Optomec, which makes metal additive manufacturing (AM) systems says that the University of Nebraska-Lincoln (UNL) is using the company’s Hybrid Controlled Atmosphere System to develop dissolvable magnesium components.

The components, that can be used as medical implants, have controlled time to dissolve, eliminating the need for second surgeries and reducing risks, costs and suffering for patients.

The Optomec LENS Hybrid Controlled Atmosphere System is the only commercially-available machine to provide hybrid manufacturing capabilities for reactive metals, according to Dr Michael Sealy, assistant professor, mechanical and materials engineering at UNL. ‘Our research is focused on advancing the performance and functionality of dissolvable devices,’ he said. ‘Using LENS, we are applying a hybrid additive manufacturing process to control the disintegration of medical fasteners and plates so they stay in-tact long enough to serve their purpose and then degrade away once the bone is healed.’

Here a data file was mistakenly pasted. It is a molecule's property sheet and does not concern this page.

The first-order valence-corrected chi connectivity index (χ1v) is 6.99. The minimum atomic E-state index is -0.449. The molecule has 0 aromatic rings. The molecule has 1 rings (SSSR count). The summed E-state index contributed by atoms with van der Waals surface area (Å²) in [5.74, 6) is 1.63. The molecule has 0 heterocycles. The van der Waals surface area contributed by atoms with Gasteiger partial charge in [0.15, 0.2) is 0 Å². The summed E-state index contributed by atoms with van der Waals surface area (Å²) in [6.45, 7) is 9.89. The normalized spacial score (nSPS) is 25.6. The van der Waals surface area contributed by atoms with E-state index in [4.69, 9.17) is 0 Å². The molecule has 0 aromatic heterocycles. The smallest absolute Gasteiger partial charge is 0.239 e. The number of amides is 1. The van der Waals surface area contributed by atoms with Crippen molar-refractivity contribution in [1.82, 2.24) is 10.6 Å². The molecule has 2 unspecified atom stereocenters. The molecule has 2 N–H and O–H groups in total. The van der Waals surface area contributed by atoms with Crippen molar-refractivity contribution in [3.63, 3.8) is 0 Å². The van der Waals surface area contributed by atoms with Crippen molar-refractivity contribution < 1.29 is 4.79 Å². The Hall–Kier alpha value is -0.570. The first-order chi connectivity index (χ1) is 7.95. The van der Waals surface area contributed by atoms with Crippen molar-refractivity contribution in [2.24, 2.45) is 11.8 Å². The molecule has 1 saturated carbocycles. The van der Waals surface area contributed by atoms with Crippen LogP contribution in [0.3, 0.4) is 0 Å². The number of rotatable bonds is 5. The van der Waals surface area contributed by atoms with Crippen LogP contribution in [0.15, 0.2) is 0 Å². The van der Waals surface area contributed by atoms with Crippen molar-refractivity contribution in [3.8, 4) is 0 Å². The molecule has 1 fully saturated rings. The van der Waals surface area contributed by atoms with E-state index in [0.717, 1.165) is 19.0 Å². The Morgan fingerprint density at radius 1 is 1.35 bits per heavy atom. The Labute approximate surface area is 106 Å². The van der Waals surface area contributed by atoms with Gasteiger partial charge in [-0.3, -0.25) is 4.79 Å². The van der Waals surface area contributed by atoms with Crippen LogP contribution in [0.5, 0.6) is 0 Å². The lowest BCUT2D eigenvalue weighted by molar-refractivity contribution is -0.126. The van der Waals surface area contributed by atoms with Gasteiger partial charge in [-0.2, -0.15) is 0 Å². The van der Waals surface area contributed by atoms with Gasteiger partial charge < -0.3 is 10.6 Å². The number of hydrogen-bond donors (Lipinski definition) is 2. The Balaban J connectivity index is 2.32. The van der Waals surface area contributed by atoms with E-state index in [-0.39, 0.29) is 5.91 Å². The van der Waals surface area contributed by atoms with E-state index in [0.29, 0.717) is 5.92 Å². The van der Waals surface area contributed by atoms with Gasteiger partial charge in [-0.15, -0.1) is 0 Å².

Currently, medical implants such as plates and screws are made of titanium or stainless steel, which are permanent structures.

Powdered metals such as magnesium, titanium and other reactive materials must be processed in a controlled atmosphere environment where oxygen and moisture impurities are maintained below 10 parts per million. Dr Sealy used the Optomec LENS 3D Hybrid Controlled Atmosphere System to process these materials so that the strength and integrity of a degradable implant can be maintained long enough for it to do its job.

This story is reprinted from material from Optomec, with editorial changes made by Materials Today. The views expressed in this article do not necessarily represent those of Elsevier.